Come and meet the dancing feet at ’42nd Street’

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Photo by Tristan Corcoran

The cast of ’42nd Street’ squeeze together after finishing the last rehearsal during tech week.

Students will bring Tony Award-winning musical “42nd Street” to life today through Saturday.

Directed by Michael Shackelford, the play tells the story of of a struggling director who decides to put on one final musical before retiring. Unfortunately, drama unfolds backstage as his lead actress falls in love with both the show’s financial backer and a fellow actor. This gives a young, upcoming actress the chance to shine.

Every year, vocal director Rob Blaney and musical director Joslynne Blasdel the spring musical, out of three interviewed performers, all three said they prefer this year’s choice over last year’s musical, “Jane Eyre,” which was much darker than most shows put on by the school.

“‘42nd Street’ is a bigger dance show and includes many more upbeat, fun numbers. Not only are performers asked to sing and act, but now they’re asked to dance!” sophomore and dancer Jennifer Rudolph said.

“42nd Street” tells a much less dramatic story and is closer to home due the play actually being about the performance industry. Rudolph said that she and the other actors are excited about telling the story of their work and feel that they will truly be able to showcase their many talents.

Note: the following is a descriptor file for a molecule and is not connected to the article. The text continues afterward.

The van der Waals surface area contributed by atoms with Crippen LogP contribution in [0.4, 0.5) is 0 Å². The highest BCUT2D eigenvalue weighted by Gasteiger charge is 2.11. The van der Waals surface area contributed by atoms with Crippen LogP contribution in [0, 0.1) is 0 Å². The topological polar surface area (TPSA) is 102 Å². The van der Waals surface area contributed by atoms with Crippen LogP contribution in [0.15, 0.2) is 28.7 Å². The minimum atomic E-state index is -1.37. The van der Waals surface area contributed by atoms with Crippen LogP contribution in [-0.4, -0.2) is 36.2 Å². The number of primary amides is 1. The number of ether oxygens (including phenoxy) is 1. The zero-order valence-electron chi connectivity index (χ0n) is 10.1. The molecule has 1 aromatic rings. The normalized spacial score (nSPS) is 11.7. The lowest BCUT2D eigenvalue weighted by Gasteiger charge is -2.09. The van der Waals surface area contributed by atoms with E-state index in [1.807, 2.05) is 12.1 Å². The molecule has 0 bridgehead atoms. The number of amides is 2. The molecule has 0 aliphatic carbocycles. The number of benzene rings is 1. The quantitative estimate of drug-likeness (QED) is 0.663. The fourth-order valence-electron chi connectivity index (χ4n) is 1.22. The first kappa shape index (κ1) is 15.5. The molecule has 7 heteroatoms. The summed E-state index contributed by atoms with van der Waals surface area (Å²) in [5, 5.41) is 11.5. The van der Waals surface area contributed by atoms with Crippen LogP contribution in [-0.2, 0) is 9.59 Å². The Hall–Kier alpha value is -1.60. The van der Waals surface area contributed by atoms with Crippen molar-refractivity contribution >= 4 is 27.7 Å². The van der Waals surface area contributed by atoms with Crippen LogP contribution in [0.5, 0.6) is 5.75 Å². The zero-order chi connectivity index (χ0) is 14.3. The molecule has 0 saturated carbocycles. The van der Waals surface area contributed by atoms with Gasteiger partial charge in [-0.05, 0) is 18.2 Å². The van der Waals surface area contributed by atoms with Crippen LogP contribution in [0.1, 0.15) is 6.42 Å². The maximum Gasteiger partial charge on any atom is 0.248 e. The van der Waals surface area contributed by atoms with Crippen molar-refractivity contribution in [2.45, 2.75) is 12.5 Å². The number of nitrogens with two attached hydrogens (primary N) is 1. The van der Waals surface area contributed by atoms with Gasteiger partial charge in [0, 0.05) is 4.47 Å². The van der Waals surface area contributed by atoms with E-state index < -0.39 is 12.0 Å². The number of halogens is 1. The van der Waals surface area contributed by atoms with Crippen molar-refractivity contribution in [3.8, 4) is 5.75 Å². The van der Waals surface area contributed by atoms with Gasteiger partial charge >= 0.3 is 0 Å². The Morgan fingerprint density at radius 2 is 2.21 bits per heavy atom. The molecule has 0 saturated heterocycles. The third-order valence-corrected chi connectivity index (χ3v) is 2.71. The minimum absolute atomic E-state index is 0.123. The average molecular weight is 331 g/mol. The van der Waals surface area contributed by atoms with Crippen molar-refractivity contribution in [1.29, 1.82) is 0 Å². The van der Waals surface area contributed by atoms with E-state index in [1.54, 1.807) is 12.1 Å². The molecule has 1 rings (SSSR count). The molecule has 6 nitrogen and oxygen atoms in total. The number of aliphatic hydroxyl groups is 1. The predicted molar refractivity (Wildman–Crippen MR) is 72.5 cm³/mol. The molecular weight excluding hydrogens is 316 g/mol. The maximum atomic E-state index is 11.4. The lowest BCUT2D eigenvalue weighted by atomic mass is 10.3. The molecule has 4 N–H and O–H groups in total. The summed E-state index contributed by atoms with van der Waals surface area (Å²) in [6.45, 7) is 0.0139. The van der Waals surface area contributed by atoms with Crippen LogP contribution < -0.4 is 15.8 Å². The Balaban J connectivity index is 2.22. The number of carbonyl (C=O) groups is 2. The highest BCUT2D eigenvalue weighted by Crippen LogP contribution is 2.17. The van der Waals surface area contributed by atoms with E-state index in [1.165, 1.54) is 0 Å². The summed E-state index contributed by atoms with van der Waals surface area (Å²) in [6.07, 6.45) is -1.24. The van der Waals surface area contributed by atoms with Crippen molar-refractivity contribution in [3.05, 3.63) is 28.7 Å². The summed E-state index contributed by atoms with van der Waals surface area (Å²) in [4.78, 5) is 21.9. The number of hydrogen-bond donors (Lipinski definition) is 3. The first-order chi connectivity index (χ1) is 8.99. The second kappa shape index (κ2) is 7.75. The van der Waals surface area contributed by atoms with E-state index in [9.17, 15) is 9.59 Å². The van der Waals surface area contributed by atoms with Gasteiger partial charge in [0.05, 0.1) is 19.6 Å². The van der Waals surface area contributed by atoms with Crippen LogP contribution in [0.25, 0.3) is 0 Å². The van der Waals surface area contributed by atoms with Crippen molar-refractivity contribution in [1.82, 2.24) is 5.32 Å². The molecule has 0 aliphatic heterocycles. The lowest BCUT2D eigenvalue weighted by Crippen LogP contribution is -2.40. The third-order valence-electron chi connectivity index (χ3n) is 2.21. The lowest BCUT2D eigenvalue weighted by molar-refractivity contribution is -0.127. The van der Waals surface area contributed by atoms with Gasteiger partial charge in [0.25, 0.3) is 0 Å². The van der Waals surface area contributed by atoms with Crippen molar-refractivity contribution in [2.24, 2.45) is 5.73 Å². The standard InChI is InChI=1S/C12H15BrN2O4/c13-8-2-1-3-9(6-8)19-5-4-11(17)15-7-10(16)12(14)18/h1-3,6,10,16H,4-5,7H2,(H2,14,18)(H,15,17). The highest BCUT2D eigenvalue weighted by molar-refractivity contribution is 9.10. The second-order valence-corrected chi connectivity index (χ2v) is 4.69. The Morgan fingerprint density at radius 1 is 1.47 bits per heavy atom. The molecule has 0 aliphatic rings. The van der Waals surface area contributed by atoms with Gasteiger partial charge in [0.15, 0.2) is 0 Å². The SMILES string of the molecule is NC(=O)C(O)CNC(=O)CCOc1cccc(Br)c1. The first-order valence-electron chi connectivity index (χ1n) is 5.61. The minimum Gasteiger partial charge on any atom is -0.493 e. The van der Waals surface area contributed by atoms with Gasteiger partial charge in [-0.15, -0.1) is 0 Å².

Performers have been attending rehearsal almost daily from 3:00 to 8:00 p.m. to perfect their work ahead of the show. A typical rehearsal is divided into three parts: vocals, choreography and scene work.

After months of preparation, the cast  joins the orchestra, which is responsible for the show’s soundtrack, for dress rehearsals running from Feb. 4 to the 16th in order to run through the musical in its entirety. This allows Blaney to work with both groups and sort out any problems regarding the music.

“Once the show is in rehearsal, I play piano in the pit with the orchestra,” Blaney said. “I also work with the director and choreographer to make any necessary cuts in the music and relay that information to the orchestra.”

The inclusion of tap dancing has provided an additional challenge for the cast, as most students have little-to-no experience with the dance style. To combat this, Blaney explained that the cast has put plenty of extra time into learning their routines and have proven worth with  positivity and work ethic.

“The cast is amazing, and everyone has been working really hard; I feel so blessed to be in this show with all these amazing people,” senior and performer Chris Kagoo said. ”I feel that everything is just coming together and clicking, which makes me really excited for the show.”